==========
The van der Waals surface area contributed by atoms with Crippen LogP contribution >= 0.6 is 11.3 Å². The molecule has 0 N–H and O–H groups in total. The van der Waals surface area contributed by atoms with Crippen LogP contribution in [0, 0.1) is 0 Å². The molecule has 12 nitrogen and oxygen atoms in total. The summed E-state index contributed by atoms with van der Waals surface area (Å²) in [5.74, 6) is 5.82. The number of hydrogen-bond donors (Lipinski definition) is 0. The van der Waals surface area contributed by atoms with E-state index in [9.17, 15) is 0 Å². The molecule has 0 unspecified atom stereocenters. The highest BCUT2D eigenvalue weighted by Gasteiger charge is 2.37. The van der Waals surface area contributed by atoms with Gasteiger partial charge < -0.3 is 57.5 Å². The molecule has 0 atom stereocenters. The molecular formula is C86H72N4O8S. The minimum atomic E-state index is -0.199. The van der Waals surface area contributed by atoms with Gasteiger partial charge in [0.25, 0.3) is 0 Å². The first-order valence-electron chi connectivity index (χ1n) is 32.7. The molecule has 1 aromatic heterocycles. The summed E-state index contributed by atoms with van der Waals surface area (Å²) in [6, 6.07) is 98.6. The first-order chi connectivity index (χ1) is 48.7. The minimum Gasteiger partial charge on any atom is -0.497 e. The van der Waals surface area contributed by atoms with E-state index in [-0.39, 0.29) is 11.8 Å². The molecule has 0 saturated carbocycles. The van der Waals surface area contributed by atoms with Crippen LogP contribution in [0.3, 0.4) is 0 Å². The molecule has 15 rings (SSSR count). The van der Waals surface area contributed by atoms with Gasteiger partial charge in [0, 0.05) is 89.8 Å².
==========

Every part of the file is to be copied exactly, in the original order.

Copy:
The van der Waals surface area contributed by atoms with Crippen LogP contribution >= 0.6 is 11.3 Å². The molecule has 0 N–H and O–H groups in total. The van der Waals surface area contributed by atoms with Crippen LogP contribution in [0, 0.1) is 0 Å². The molecule has 12 nitrogen and oxygen atoms in total. The summed E-state index contributed by atoms with van der Waals surface area (Å²) in [5.74, 6) is 5.82. The number of hydrogen-bond donors (Lipinski definition) is 0. The van der Waals surface area contributed by atoms with E-state index in [9.17, 15) is 0 Å². The molecule has 0 unspecified atom stereocenters. The highest BCUT2D eigenvalue weighted by Gasteiger charge is 2.37. The van der Waals surface area contributed by atoms with Gasteiger partial charge < -0.3 is 57.5 Å². The molecule has 0 atom stereocenters. The molecular formula is C86H72N4O8S. The minimum atomic E-state index is -0.199. The van der Waals surface area contributed by atoms with Gasteiger partial charge in [0.25, 0.3) is 0 Å². The first-order valence-electron chi connectivity index (χ1n) is 32.7. The molecule has 1 aromatic heterocycles. The summed E-state index contributed by atoms with van der Waals surface area (Å²) in [6, 6.07) is 98.6. The first-order chi connectivity index (χ1) is 48.7. The minimum Gasteiger partial charge on any atom is -0.497 e. The van der Waals surface area contributed by atoms with E-state index in [-0.39, 0.29) is 11.8 Å². The molecule has 0 saturated carbocycles. The van der Waals surface area contributed by atoms with Crippen LogP contribution in [0.3, 0.4) is 0 Å². The molecule has 15 rings (SSSR count). The van der Waals surface area contributed by atoms with Gasteiger partial charge in [0, 0.05) is 89.8 Å².